And, given a forum to talk about this madly exciting new thing that you are shaping, of course, you will have an inclination to hype it up.

But do you have the right to hype it in the guise of a quasi-reporter?

The boardgame geek hobby, as much as many fans would like to believe, is a pretty small niche. For the most part, it is comprised of many tiny publishers, most of whom are working day jobs, eeking out sales that are probably lucky to sell 3,000 units. Sure, there are those who may be considered to be wildly successful, such as Z-Man and Days of Wonder; but even by those successes are really tempered by comparison to the niche hobby itself, and not by the mainstream. There's a reason why Hasbro bought out Cranium, and not Days of Wonder.

Anyway, given the nature of this small niche, there's bound to be some amount of "insider incest" going on. Hiring and marketing from within the realm of the known hobby space, as it were. Which winds up creating some interesting partnerships. Sure, from the publisher's point of view, you know that the people you are involved with have their heart and soul placed in the exact market that you want. But from the casual fan's viewpoint, things now need to be taken with a grain of salt. Incestuous Industry Insiders aren't a necessarily a bad thing, but again, their viewpoints are a bit skewed. You just have to be careful of those who report on the news that they, themselves, are creating.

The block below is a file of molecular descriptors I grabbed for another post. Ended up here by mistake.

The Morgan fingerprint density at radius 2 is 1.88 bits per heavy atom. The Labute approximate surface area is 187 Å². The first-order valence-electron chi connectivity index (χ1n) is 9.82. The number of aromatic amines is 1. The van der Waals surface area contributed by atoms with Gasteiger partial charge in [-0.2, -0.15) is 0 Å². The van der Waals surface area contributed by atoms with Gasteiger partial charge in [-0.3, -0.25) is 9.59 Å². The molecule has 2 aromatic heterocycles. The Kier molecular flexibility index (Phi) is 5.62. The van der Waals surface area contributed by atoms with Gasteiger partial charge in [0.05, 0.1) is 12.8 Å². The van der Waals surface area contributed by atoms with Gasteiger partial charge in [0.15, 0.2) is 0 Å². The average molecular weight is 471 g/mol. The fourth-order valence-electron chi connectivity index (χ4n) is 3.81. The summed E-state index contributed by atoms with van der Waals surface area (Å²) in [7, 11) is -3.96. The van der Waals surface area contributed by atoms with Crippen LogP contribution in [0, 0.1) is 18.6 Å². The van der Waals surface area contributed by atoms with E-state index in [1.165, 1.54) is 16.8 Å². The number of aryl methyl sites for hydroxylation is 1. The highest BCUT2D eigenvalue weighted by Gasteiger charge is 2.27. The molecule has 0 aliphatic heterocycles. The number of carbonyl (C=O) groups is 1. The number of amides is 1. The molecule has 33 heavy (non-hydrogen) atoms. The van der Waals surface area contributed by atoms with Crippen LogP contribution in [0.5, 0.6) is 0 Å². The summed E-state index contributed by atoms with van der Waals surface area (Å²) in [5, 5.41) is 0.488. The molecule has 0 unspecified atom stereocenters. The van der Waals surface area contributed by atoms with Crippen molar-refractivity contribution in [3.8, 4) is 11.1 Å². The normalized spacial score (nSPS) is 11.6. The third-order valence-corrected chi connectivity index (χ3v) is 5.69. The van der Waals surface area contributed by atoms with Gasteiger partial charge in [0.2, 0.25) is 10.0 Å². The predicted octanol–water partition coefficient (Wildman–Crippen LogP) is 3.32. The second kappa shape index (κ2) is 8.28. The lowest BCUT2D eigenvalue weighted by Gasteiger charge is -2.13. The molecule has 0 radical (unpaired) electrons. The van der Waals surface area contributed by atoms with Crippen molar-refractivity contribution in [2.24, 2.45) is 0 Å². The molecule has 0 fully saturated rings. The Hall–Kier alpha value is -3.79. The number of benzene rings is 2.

And so, with that, enter Dominion. At his blog, Seth Jaffee had an observation about this upcoming game. And while he's approaching it from a what-does-this-title-do issue, there's another issue that caught my interest.

Valerie Putman and Dale Yu are both regular bloggers at boardgamenews.com, which is for all practical purposes, is the one-stop shop for designer game news and information for the fans of the genre. Sort of a kotaku for boardgame geeks. Unlike boardgamegeek.com, which is more of a forum or database for fans, BGN is really the daily news update on the industry (again, from a "hey look, you fans, we've got news for you!" angle.)

Now, both of these people have been hyping the game for quite some time now, initially as a mysterious Game X. At least going back to the last Gathering of Friends top secret meeting (itself, a fairly incestuous event, I imagine). But, from all details that I can remember, it's always been as a reporter-ish kind of way, as if from a distance.

But now, it appears there's more of a personal stake involved.